Saturday, June 10, 2017

Digging the Arracacha

With only a week to go till I leave on my trip up north I have started digging some of my tuberous vegetables to take. I have beds of yacon, arracacha, mauka and arrowroot to get through, clean and pack for the trip. Due to the wet at the end of last year most of the plants rotted and died so I don't have near as many as I would have liked.

 A couple of posts ago I told you about a couple of aracacha plants that I dug up to divide for replanting. They had heaps of top growth and no roots.

Well the one I dug up today only had a few small roots but at least it was enough for a meal. I had forgotten how tasty they are, like thick, sticky potato with a flavour I can't really describe and also a bit sweet. I will leave a couple of plants in the ground for another year to see what the roots do.

The roots must be cooked (I boil mine) as they are too hard to eat when raw.

The plants grew bigger this year than they ever have done before. It is probably the soil but I will have to work on the optimal conditions for not only top growth, but also root formation.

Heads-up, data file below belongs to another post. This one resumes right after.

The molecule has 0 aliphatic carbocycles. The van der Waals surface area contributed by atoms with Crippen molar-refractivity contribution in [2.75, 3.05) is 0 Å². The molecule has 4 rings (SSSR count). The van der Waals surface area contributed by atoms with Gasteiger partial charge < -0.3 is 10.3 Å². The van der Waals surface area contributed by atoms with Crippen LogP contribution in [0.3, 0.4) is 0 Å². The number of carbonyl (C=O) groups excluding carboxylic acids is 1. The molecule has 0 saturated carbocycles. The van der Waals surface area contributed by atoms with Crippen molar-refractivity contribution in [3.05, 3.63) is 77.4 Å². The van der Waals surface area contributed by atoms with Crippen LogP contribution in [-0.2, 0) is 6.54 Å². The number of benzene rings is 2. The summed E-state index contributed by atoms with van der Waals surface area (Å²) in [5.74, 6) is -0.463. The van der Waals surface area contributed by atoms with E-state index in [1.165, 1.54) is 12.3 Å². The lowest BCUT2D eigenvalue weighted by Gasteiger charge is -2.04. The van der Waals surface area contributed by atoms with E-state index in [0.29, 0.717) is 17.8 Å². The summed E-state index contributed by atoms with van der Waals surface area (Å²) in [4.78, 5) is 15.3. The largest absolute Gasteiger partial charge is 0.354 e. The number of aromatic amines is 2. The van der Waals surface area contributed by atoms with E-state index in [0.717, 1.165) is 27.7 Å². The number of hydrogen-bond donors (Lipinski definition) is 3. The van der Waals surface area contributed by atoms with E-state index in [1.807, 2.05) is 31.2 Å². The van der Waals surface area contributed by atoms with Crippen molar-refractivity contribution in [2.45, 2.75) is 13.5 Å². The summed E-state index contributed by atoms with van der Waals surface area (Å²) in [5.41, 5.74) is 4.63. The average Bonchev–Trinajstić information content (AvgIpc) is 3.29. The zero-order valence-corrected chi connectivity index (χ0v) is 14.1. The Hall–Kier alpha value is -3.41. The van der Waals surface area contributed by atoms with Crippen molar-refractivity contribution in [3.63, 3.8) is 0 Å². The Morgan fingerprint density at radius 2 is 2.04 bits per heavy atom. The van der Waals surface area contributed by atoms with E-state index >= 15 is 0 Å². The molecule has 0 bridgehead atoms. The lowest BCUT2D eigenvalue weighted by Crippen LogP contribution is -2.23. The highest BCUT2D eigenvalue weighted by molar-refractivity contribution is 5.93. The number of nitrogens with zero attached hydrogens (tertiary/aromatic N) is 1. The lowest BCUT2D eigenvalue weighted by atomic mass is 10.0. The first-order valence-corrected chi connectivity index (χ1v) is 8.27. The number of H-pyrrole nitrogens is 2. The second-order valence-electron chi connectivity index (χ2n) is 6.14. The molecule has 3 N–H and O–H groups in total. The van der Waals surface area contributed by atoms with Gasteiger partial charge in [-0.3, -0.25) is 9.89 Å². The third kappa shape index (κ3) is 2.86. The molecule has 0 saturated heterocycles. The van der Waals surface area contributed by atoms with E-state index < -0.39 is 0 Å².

The leaves are a bit too stringy to eat though they are not poisonous.

This is a pic from last year but I decided to show it again because I forgot to go out and take some photos today.

This is how the main part of the plant grows, the roots have been pulled off at this stage.
The main stem produces smaller stems which you can cut or break off and replant.
Before planting you need to cut the bottoms of the cuttings a few times to encourage more roots to form.

Although you can dig the plant every winter if your season is long enough, you should try to leave the plants in the ground for two years for bigger roots. The plants will die down a bit to a lot over winter depending how cold it gets but will bounce back in spring.







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